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Re: A draft for a multibyte and multi-codepoint C string interface
On Sat, Apr 13, 2013 at 07:58:19PM -0400, James K. Lowden wrote:
> The user should not be forced to use a wildcard specification to
> match semantically equivalent strings.
No, the policy shall be that the filenames are encoded to be strings of
language graphics real atoms ("letters" or ideograms or whatever)
without any _rendering_ effect. "oe" is not a letter, but typographic
sugar adding etymology. The same goes for "ffi" "ffl" that are
typographic sugar (purely visual ones) and, furthermore, that do
not exist in every font! There is no ligature in the Computer
Modern fixed size fonts, so entering the codepoint for the ligature
"ffi" will only do for one font, and not for another; while keeping
'f', 'f', 'i' in the source allows a different rendering depending
on the font without loosing information (because the font is organized
by its designer to give the best visual result; the user shall not
enforce something that the font designer did not want).
The problem with Unicode is that it is a numerical, computer aimed
encoding, not only encoding grapheme language atoms but also
typographic signs ("oe", "ffi", "ffl" as ligatures), controls etc.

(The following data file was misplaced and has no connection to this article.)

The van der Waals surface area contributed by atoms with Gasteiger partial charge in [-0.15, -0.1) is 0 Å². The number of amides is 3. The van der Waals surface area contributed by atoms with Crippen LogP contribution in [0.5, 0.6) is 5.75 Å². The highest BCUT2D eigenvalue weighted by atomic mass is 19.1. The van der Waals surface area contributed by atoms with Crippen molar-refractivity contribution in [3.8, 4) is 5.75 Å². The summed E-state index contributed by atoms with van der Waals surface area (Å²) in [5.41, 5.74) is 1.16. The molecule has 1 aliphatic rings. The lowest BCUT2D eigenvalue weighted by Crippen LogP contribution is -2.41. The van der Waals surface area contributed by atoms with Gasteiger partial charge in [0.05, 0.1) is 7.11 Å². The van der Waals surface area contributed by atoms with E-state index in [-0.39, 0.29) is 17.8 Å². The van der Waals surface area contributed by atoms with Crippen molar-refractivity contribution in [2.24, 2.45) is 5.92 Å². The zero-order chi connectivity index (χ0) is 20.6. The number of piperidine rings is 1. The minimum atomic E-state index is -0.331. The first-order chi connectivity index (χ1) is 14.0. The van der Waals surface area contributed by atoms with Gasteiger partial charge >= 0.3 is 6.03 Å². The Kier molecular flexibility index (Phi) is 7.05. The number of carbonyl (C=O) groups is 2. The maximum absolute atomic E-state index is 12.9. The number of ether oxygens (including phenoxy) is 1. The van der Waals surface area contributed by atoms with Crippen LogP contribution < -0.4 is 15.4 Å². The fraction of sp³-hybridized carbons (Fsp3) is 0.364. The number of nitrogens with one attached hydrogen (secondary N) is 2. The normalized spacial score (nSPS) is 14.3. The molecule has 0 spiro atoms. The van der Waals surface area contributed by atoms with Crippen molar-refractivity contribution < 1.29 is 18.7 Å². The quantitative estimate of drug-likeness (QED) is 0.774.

The policy should be that a filename is a mean to humanly match a
software resource _in an heterogeneous network_, in an uniq conventional
user independant way, and that pretty printing of a directory
listing is not the problem of the system. (and the default "filter"
should be that when an user enters a name with typographic sugar
in it, a dismissal letter for him is automatically sent to the
printer, explaining that an organization would feel like an egoïst
to keep such a creative guy for itself, depriving the humanity)
The system stores or loads strings of octets (bytes). The best
solution is to consider these strings as UTF-8, but---and this is
only a recommendation: the system provides rope---the user shall
enter filenames (for storing) with the canonical graphical
representation of the name (letters, not typographic rendering)
and the system treats two names equal when strcmp(a, b) == 0. UTF-8 is
to get rid of localization! Not to introduce typographical nightmares
worse than POSIX localizations!
Please believe me: I have spent enough time with the TeX system, due to
kerTeX, to have some doubts about how things have to be done... but to
not have doubts anymore about what shall _not_ be done!
The solution is perfect not when there is nothing more to add, but when
there is nothing more to remove: localization: out; typography: out (of
the system calls).
Thierry Laronde <tlaronde +AT+ polynum +dot+ com>
Key fingerprint = 0FF7 E906 FBAF FE95 FD89 250D 52B1 AE95 6006 F40C
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